NPR : News

Filed Under:

In Algeria: Some Hostages May Have Escaped, Others Reportedly Killed

Events are happening quickly at the gas facility in eastern Algeria where Islamist militants seized a large group of hostages — perhaps as many as 41 of them foreigners who apparently include some Americans — on Wednesday.

News organizations are moving lots of "alerts," including word that some hostages may have been killed. Some of what's being reported by one outlet conflicts with what others are saying. We're focusing on what's coming from those with reporters with sources who should have knowledge of the situation. Here are some of the latest reports. We'll keep updating as the day continues:

Update at 1:20 p.m. ET. U.S. Drone Flying Over Scene:

An American surveillance drone is flying over the area where the hostages are being held, a source with knowledge of the situation tells NPR's Tom Bowman. Reuters reported that information earlier.

Update at 11:30 a.m. ET. Militants Claim Many Hostages Died From Military Fire:

With an Algerian military operation apparently underway, there's word from The Associated Press that the militants claim more than 30 hostages were killed by "military helicopter strafing." But that number wouldn't seem to make sense if earlier reports about many hostages escaping are correct. As we've been saying, there are many reports and lots of conflicting information. We're aiming to sift through it all as best we can.

Update at 10:30 a.m ET. Military Launches Operation:

-- Algeria's state news agency says a military operation to free the hostages is under way, that at least four were freed, but that there have been a number of "victims," the BBC writes.

-- Reuters says "25 hostages escaped and six were killed" when Algerian forces moved in.

Again, there are many reports and lots of conflicting information. We're aiming to sift through it all as best we can.

7:23 a.m. ET:

-- Algerian troops have surrounded the facility. (BBC News)

-- "Algerian official: 20 foreign hostages, including Americans, escape from their captors." (The Associated Press)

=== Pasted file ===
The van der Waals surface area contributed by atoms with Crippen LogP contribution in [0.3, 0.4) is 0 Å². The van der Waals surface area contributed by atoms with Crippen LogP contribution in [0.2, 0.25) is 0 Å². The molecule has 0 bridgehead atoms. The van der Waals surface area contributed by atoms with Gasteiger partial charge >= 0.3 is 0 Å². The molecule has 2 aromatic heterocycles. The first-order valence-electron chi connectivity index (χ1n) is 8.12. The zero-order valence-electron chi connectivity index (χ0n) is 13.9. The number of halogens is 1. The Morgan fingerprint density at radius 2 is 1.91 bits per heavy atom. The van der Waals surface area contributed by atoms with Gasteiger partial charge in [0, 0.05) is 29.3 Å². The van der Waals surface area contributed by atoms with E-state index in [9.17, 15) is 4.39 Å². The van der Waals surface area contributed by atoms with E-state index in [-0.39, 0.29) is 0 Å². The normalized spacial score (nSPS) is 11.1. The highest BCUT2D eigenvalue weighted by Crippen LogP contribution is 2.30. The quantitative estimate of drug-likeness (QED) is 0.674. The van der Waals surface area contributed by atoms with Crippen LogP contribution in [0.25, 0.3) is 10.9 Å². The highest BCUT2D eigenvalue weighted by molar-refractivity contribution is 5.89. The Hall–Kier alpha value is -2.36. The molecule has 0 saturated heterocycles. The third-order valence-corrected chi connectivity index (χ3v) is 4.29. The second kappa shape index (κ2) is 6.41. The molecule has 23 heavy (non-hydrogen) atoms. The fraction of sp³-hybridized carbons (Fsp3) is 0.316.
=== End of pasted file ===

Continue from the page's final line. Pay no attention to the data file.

-- "Algerian news reports said that 30 Algerian hostages and 15 of the foreigners had been able to escape, but there was no immediate independent confirmation of that account." (The New York Times)

-- "Dozens of Algerian hostages have escaped a gas facility in southeast Algeria, where Islamist militants continue to hold around 100 people, including 41 foreign nationals." (France 24)

-- "Islamist militants who seized Westerners at an Algerian gas plant are demanding a safe passage to nearby Libya, authorities said, as fallout from the French offensive in Mali reverberates globally." (CNN)

-- The U.S. is talking with Algerian officials about what can be done to resolve the situation, Defense Secretary Leon Panetta says. (AP)

-- "The group claiming responsibility — called Katibat Moulathamine or the Masked Brigade — said the attack Wednesday was in revenge for Algeria's support of France's military operation against al-Qaida-linked rebels in neighboring Mali." (CBS News)

Copyright 2013 National Public Radio. To see more, visit http://www.npr.org/.

NPR

Bonjour, Barbie! An American Icon Packs Her Heels And Heads To France

Some 700 Barbie dolls are visiting Paris this summer. They span almost six decades of pretty, plastic history, including Malibu Barbie, astronaut Barbie, and, of course, Royal Canadian Mountie Barbie.
NPR

Domino's Pizza Tests Drone Delivery In New Zealand

Don't expect the service soon. The head of a drone company told Reuters they have to figure out how to navigate "random hazards like power lines, moving vehicles and children in the backyard playing."
NPR

All Mixed Up: What Do We Call People Of Multiple Backgrounds?

The share of multiracial children in America has multiplied tenfold in the past 50 years. It's a good time to take stock of our shared vocabulary when it comes to describing Americans like me.
WAMU 88.5

A Cyber-Psychologist Explains How Human Behavior Changes Online

Dr. Mary Aiken, a pioneering cyber-psychologist, work inspired the CBS television series "CSI: Cyber". She explains how going online changes our behavior in small and dramatic ways, and what that means for how we think about our relationship with technology.

Leave a Comment

Help keep the conversation civil. Please refer to our Terms of Use and Code of Conduct before posting your comments.